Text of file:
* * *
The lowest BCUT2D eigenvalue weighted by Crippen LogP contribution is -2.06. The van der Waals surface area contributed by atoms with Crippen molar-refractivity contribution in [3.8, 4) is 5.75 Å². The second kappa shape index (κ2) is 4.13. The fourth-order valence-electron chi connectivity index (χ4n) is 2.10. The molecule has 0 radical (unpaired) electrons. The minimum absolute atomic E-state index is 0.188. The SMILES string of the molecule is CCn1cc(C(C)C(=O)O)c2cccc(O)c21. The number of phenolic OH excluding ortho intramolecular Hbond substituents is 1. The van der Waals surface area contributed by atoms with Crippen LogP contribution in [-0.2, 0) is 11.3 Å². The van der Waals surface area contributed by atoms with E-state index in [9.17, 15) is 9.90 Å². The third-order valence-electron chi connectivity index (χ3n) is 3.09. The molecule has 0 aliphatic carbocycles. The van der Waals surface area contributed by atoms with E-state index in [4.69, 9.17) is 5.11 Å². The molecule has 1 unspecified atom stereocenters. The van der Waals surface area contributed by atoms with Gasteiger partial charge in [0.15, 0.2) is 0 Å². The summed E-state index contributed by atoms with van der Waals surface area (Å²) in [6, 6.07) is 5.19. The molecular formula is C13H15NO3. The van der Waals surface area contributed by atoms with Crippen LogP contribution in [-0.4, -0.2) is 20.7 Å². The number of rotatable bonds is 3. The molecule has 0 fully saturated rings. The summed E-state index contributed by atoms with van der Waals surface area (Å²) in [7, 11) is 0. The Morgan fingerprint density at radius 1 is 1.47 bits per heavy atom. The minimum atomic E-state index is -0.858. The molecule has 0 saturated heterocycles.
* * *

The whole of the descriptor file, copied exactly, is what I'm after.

The lowest BCUT2D eigenvalue weighted by Crippen LogP contribution is -2.06. The van der Waals surface area contributed by atoms with Crippen molar-refractivity contribution in [3.8, 4) is 5.75 Å². The second kappa shape index (κ2) is 4.13. The fourth-order valence-electron chi connectivity index (χ4n) is 2.10. The molecule has 0 radical (unpaired) electrons. The minimum absolute atomic E-state index is 0.188. The SMILES string of the molecule is CCn1cc(C(C)C(=O)O)c2cccc(O)c21. The number of phenolic OH excluding ortho intramolecular Hbond substituents is 1. The van der Waals surface area contributed by atoms with Crippen LogP contribution in [-0.2, 0) is 11.3 Å². The van der Waals surface area contributed by atoms with E-state index in [9.17, 15) is 9.90 Å². The third-order valence-electron chi connectivity index (χ3n) is 3.09. The molecule has 0 aliphatic carbocycles. The van der Waals surface area contributed by atoms with E-state index in [4.69, 9.17) is 5.11 Å². The molecule has 1 unspecified atom stereocenters. The van der Waals surface area contributed by atoms with Gasteiger partial charge in [0.15, 0.2) is 0 Å². The summed E-state index contributed by atoms with van der Waals surface area (Å²) in [6, 6.07) is 5.19. The molecular formula is C13H15NO3. The van der Waals surface area contributed by atoms with Crippen LogP contribution in [-0.4, -0.2) is 20.7 Å². The number of rotatable bonds is 3. The molecule has 0 fully saturated rings. The summed E-state index contributed by atoms with van der Waals surface area (Å²) in [7, 11) is 0. The Morgan fingerprint density at radius 1 is 1.47 bits per heavy atom. The minimum atomic E-state index is -0.858. The molecule has 0 saturated heterocycles.